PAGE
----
Applicable to all publicly available electric vehicle charging equipment that is metered separately from other loads not primarily associated with the charging of electric vehicles and whose total connected load does not exceed 0.5 MW. Participation in this rate schedule is optional and eligible customers may choose to participate at any time. Customers who transfer from this rate schedule will not be eligible to participate for a 12-month period following the date of their exit. This schedule is not available for service to seasonally disconnected loads.
Applicable to all consumers for security lighting or unmetered signs at any location on the property of the consumer or an adjacent or related public property provided that consent of the public authority controlling such public property be obtained. HPS Luminaires and unmetered sign service are no longer available except to customers who already have those services.
Applicable to the City of Shelton for security lighting, at any location on public rights-of-way provided that consent of the public authority controlling such public property be obtained.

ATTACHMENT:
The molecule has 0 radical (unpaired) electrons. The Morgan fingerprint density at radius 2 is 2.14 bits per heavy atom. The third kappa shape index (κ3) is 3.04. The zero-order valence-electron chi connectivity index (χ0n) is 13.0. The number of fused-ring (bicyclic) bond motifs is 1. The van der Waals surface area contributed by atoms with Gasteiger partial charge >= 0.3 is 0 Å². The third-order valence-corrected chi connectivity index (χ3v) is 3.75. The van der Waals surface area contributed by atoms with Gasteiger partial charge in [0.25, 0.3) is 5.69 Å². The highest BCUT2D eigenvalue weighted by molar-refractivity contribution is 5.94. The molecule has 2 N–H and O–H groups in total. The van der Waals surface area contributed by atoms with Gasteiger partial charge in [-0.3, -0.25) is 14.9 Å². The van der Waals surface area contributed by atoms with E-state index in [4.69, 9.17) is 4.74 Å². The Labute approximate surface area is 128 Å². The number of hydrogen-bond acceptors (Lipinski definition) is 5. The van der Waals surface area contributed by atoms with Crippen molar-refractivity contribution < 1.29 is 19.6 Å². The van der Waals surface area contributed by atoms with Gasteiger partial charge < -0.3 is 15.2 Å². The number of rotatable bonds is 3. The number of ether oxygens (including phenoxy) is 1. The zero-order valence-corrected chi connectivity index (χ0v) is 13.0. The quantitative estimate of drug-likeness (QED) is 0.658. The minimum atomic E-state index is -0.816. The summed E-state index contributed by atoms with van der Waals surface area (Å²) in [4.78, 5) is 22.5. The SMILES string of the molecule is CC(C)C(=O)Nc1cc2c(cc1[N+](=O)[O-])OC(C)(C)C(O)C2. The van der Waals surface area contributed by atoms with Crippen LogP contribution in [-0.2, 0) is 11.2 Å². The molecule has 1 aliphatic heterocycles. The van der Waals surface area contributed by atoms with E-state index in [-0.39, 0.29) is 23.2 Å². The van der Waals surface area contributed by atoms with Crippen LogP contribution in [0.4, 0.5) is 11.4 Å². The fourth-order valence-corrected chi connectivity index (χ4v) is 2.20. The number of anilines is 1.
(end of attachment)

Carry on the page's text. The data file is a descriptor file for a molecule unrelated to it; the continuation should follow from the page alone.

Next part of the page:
Applicable to load associated with a new facility, existing facility not served by PUD 3, or an expansion of an existing facility which will result in an increase in power capacity to PUD 3 of 0.5 aMW or more over any consecutive 12-month period, or 1 MW of demand or more over any consecutive 12-month period. PUD 3, at its sole discretion, will make a determination as to what constitutes a facility for purposes of identifying a New or Expanding Large Load (NELL). All consumers being served under this rate schedule will be required to enter into a contract with PUD 3 before delivery of electric service begins.
If a load associated with a new facility, an existing facility not served by PUD 3, or expansion of an existing load was initially determined by PUD 3 to not be a NELL and was billed under the applicable rate schedule, but such load is later determined by PUD 3 to be a NELL, then PUD 3 will begin billing such load consistent with this rate schedule and will require the NELL to enter into a contract with PUD 3.
Once a load associated with a new facility, an existing facility not served by PUD 3, or expansion of an existing load was determined by PUD 3 to be a NELL, such load will continue to be treated as a NELL even if such load decreases over time. This schedule is not applicable to sale for resale which is prohibited by PUD 3.
Applicable to current industrial consumers at primary voltage of 12,470, having measured demands of not less than 1,000 kW, with the consumer's connection being at a distribution substation. This schedule is not applicable to sale for resale which is prohibited by PUD 3. This schedule is no longer available except to current customers under this schedule.
The following schedules are included in the supplemental schedules document below: